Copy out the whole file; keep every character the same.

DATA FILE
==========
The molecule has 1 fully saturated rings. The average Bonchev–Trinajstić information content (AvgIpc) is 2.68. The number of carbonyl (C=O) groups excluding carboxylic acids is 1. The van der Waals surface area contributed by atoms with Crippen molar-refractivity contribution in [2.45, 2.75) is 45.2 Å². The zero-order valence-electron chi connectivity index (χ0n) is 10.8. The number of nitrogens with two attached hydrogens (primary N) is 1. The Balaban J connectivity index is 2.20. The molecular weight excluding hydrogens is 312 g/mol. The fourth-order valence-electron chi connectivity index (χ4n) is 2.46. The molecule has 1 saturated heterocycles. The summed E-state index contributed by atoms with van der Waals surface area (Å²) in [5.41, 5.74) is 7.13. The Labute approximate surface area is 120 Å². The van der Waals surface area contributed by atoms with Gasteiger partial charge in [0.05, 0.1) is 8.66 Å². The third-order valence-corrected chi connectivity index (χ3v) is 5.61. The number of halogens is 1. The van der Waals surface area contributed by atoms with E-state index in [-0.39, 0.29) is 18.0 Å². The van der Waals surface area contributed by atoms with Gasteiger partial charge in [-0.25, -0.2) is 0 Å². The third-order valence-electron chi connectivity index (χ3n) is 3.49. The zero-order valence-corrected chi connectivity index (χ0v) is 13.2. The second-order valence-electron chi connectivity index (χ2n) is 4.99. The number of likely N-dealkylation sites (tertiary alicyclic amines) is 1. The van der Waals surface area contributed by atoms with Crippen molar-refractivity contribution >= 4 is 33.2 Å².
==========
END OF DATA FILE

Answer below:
The molecule has 1 fully saturated rings. The average Bonchev–Trinajstić information content (AvgIpc) is 2.68. The number of carbonyl (C=O) groups excluding carboxylic acids is 1. The van der Waals surface area contributed by atoms with Crippen molar-refractivity contribution in [2.45, 2.75) is 45.2 Å². The zero-order valence-electron chi connectivity index (χ0n) is 10.8. The number of nitrogens with two attached hydrogens (primary N) is 1. The Balaban J connectivity index is 2.20. The molecular weight excluding hydrogens is 312 g/mol. The fourth-order valence-electron chi connectivity index (χ4n) is 2.46. The molecule has 1 saturated heterocycles. The summed E-state index contributed by atoms with van der Waals surface area (Å²) in [5.41, 5.74) is 7.13. The Labute approximate surface area is 120 Å². The van der Waals surface area contributed by atoms with Gasteiger partial charge in [0.05, 0.1) is 8.66 Å². The third-order valence-corrected chi connectivity index (χ3v) is 5.61. The number of halogens is 1. The van der Waals surface area contributed by atoms with E-state index in [-0.39, 0.29) is 18.0 Å². The van der Waals surface area contributed by atoms with Gasteiger partial charge in [-0.25, -0.2) is 0 Å². The third-order valence-electron chi connectivity index (χ3n) is 3.49. The zero-order valence-corrected chi connectivity index (χ0v) is 13.2. The second-order valence-electron chi connectivity index (χ2n) is 4.99. The number of likely N-dealkylation sites (tertiary alicyclic amines) is 1. The van der Waals surface area contributed by atoms with Crippen molar-refractivity contribution >= 4 is 33.2 Å².